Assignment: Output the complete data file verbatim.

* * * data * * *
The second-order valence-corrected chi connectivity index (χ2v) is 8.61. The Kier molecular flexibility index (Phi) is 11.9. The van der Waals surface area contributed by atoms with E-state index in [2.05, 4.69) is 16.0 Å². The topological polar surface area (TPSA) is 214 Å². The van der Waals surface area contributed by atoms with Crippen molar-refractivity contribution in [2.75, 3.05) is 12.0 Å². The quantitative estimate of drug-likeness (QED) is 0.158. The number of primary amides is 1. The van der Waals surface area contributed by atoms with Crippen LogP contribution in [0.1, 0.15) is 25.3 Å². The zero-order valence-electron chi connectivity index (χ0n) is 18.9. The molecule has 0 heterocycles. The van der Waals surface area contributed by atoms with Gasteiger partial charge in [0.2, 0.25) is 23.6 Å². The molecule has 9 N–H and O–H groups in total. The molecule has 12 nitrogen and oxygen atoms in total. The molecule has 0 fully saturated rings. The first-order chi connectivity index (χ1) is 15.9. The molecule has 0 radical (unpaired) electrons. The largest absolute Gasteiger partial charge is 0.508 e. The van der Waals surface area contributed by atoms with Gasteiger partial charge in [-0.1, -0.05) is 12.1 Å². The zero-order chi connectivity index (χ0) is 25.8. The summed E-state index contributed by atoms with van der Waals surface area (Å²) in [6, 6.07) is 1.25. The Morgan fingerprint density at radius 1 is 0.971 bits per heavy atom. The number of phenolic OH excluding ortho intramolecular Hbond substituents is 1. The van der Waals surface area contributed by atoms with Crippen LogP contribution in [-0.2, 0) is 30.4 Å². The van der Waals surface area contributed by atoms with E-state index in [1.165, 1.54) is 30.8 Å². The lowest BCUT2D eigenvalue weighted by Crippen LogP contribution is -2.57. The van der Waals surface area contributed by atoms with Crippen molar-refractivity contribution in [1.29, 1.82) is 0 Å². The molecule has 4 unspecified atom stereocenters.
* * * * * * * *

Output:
The second-order valence-corrected chi connectivity index (χ2v) is 8.61. The Kier molecular flexibility index (Phi) is 11.9. The van der Waals surface area contributed by atoms with E-state index in [2.05, 4.69) is 16.0 Å². The topological polar surface area (TPSA) is 214 Å². The van der Waals surface area contributed by atoms with Crippen molar-refractivity contribution in [2.75, 3.05) is 12.0 Å². The quantitative estimate of drug-likeness (QED) is 0.158. The number of primary amides is 1. The van der Waals surface area contributed by atoms with Crippen LogP contribution in [0.1, 0.15) is 25.3 Å². The zero-order valence-electron chi connectivity index (χ0n) is 18.9. The molecule has 0 heterocycles. The van der Waals surface area contributed by atoms with Gasteiger partial charge in [0.2, 0.25) is 23.6 Å². The molecule has 9 N–H and O–H groups in total. The molecule has 12 nitrogen and oxygen atoms in total. The molecule has 0 fully saturated rings. The first-order chi connectivity index (χ1) is 15.9. The molecule has 0 radical (unpaired) electrons. The largest absolute Gasteiger partial charge is 0.508 e. The van der Waals surface area contributed by atoms with Gasteiger partial charge in [-0.1, -0.05) is 12.1 Å². The zero-order chi connectivity index (χ0) is 25.8. The summed E-state index contributed by atoms with van der Waals surface area (Å²) in [6, 6.07) is 1.25. The Morgan fingerprint density at radius 1 is 0.971 bits per heavy atom. The number of phenolic OH excluding ortho intramolecular Hbond substituents is 1. The van der Waals surface area contributed by atoms with Crippen LogP contribution in [-0.2, 0) is 30.4 Å². The van der Waals surface area contributed by atoms with E-state index in [1.165, 1.54) is 30.8 Å². The lowest BCUT2D eigenvalue weighted by Crippen LogP contribution is -2.57. The van der Waals surface area contributed by atoms with Crippen molar-refractivity contribution in [1.29, 1.82) is 0 Å². The molecule has 4 unspecified atom stereocenters.